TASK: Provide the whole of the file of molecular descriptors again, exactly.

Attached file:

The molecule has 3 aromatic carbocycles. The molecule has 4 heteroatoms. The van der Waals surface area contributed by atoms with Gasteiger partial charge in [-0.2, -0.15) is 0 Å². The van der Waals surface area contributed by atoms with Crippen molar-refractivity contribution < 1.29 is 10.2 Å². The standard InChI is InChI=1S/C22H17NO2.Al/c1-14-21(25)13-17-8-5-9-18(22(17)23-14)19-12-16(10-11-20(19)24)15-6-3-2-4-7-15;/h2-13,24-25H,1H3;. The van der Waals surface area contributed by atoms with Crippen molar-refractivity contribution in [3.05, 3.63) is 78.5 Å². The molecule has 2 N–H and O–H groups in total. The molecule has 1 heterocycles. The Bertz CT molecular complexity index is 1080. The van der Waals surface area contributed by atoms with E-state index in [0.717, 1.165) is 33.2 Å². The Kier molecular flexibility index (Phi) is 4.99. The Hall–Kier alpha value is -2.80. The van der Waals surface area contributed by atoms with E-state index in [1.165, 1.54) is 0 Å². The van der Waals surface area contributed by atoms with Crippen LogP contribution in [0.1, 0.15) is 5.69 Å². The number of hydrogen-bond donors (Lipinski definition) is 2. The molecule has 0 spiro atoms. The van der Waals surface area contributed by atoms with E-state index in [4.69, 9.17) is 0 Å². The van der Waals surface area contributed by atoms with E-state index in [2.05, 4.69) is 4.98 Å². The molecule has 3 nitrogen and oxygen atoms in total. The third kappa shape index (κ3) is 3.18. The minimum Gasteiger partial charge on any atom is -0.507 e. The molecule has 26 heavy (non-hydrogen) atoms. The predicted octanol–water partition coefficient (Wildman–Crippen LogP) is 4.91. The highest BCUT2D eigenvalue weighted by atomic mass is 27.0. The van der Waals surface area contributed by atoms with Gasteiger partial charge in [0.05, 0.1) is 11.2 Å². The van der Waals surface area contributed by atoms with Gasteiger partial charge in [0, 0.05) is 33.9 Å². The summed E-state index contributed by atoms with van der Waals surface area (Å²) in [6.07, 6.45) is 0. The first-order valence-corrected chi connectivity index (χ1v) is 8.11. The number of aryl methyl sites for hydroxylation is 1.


The molecule has 3 aromatic carbocycles. The molecule has 4 heteroatoms. The van der Waals surface area contributed by atoms with Gasteiger partial charge in [-0.2, -0.15) is 0 Å². The van der Waals surface area contributed by atoms with Crippen molar-refractivity contribution < 1.29 is 10.2 Å². The standard InChI is InChI=1S/C22H17NO2.Al/c1-14-21(25)13-17-8-5-9-18(22(17)23-14)19-12-16(10-11-20(19)24)15-6-3-2-4-7-15;/h2-13,24-25H,1H3;. The van der Waals surface area contributed by atoms with Crippen molar-refractivity contribution in [3.05, 3.63) is 78.5 Å². The molecule has 2 N–H and O–H groups in total. The molecule has 1 heterocycles. The Bertz CT molecular complexity index is 1080. The van der Waals surface area contributed by atoms with E-state index in [0.717, 1.165) is 33.2 Å². The Kier molecular flexibility index (Phi) is 4.99. The Hall–Kier alpha value is -2.80. The van der Waals surface area contributed by atoms with E-state index in [1.165, 1.54) is 0 Å². The van der Waals surface area contributed by atoms with Crippen LogP contribution in [0.1, 0.15) is 5.69 Å². The number of hydrogen-bond donors (Lipinski definition) is 2. The molecule has 0 spiro atoms. The van der Waals surface area contributed by atoms with E-state index in [4.69, 9.17) is 0 Å². The van der Waals surface area contributed by atoms with E-state index in [2.05, 4.69) is 4.98 Å². The molecule has 3 nitrogen and oxygen atoms in total. The third kappa shape index (κ3) is 3.18. The minimum Gasteiger partial charge on any atom is -0.507 e. The molecule has 26 heavy (non-hydrogen) atoms. The predicted octanol–water partition coefficient (Wildman–Crippen LogP) is 4.91. The highest BCUT2D eigenvalue weighted by atomic mass is 27.0. The van der Waals surface area contributed by atoms with Gasteiger partial charge in [0.05, 0.1) is 11.2 Å². The van der Waals surface area contributed by atoms with Gasteiger partial charge in [0, 0.05) is 33.9 Å². The summed E-state index contributed by atoms with van der Waals surface area (Å²) in [6.07, 6.45) is 0. The first-order valence-corrected chi connectivity index (χ1v) is 8.11. The number of aryl methyl sites for hydroxylation is 1.